What costs us a bit more is optimism, faith, hope and the willingness to forgive imperfections enough to see the underlying beauty, intention and possibility that Life is offering us in each moment. Looking for the Good is not simplistic new-age approach to life that denies suffering, cruelty or washes over our responsibility or accountability in the world of relationships. It is, to me, a willingness and a coommitment to take a stand for the Light. In a world - be it our inner world where our various demons may be haunting us or the outer world where oil is spilling into the Gulf and every moment a helpless creature is suffering as their eco- system is being contaminated- where the darkness is present and despair and cynicism are the easy road to take, Looking for The Good is a commitment to look for the presence of the Light and to assert the presence of Grace in the midst of what appears ugly, painful, and even atrocious. Looking for the Good is, in my opinion, a daring outlook to adopt and to practice.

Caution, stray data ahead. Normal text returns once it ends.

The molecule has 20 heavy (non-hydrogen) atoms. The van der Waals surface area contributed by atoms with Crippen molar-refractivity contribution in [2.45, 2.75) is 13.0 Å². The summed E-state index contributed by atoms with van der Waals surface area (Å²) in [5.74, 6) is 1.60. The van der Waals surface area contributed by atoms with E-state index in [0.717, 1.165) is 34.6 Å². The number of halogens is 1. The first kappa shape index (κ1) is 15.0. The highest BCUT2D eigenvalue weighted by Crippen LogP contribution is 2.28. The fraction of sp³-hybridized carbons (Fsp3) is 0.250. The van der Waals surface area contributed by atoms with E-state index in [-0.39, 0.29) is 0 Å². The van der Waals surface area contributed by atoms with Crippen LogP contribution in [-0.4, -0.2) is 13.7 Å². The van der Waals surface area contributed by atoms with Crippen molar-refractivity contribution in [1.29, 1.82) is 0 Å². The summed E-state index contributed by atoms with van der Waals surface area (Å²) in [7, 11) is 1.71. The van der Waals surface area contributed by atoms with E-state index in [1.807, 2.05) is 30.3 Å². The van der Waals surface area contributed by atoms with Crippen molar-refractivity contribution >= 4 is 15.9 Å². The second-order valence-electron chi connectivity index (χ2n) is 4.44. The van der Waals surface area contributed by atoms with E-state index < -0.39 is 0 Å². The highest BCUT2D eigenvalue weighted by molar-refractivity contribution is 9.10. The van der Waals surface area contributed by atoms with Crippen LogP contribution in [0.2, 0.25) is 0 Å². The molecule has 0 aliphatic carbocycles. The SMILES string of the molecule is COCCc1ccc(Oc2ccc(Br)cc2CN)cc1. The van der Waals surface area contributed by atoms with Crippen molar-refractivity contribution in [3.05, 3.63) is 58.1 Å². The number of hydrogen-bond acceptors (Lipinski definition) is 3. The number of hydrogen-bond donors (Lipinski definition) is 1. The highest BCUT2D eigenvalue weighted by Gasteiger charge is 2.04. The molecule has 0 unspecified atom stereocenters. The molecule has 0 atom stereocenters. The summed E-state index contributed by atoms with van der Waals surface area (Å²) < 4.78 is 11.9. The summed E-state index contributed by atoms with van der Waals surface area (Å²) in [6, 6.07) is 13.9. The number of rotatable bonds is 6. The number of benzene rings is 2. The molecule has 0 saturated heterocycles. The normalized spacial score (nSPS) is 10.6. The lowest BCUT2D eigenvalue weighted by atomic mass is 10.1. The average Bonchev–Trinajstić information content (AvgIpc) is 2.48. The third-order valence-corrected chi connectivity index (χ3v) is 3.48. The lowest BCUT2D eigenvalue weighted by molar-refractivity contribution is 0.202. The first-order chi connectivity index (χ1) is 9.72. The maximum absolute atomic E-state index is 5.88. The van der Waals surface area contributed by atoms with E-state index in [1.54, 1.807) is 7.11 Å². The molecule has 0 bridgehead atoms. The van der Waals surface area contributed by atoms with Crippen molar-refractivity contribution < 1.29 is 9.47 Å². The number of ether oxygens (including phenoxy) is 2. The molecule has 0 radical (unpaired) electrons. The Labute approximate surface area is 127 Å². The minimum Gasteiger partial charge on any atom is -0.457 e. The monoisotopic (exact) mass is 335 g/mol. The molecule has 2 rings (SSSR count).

And so we can start small, by looking for and recognizing what is good within ourselves. That is the primary homework I gave my group for the month before we meet again. Every day, for 3-5 minutes, write without stopping about what is good about you. I told them I would do it also and we would compare notes about how it went. Feel free to adopt the practice for yourself this month and join in on this part of the journey.

Oh- and speaking of a journey you might want to join, I am beginning another online mentor group in the beginning of July. If you want some details, visit my website under teacher development. There is a flyer and application you can download from there.

Okay. Bed time.


紫倫妍勳 said...

一個人最大的敵人常是自己。 ............................................................

Marcia Tullous said...

Looking for the good is definitely a practice and one that I have to work on every day. Of course, some days are easier than others.

A while back I attended a workshop with Julia Cameron and one the exercises she had us do was called 'Popcorn'. We would break into groups, take turns sharing, and each person, except for the person sharing, was to write the good things that one felt or saw in the person sharing and hand the paper over to that individual when they were done. We were to take our little pieces of popcorn paper home with us and read them that night. It was a powerful exercise.

Love to you~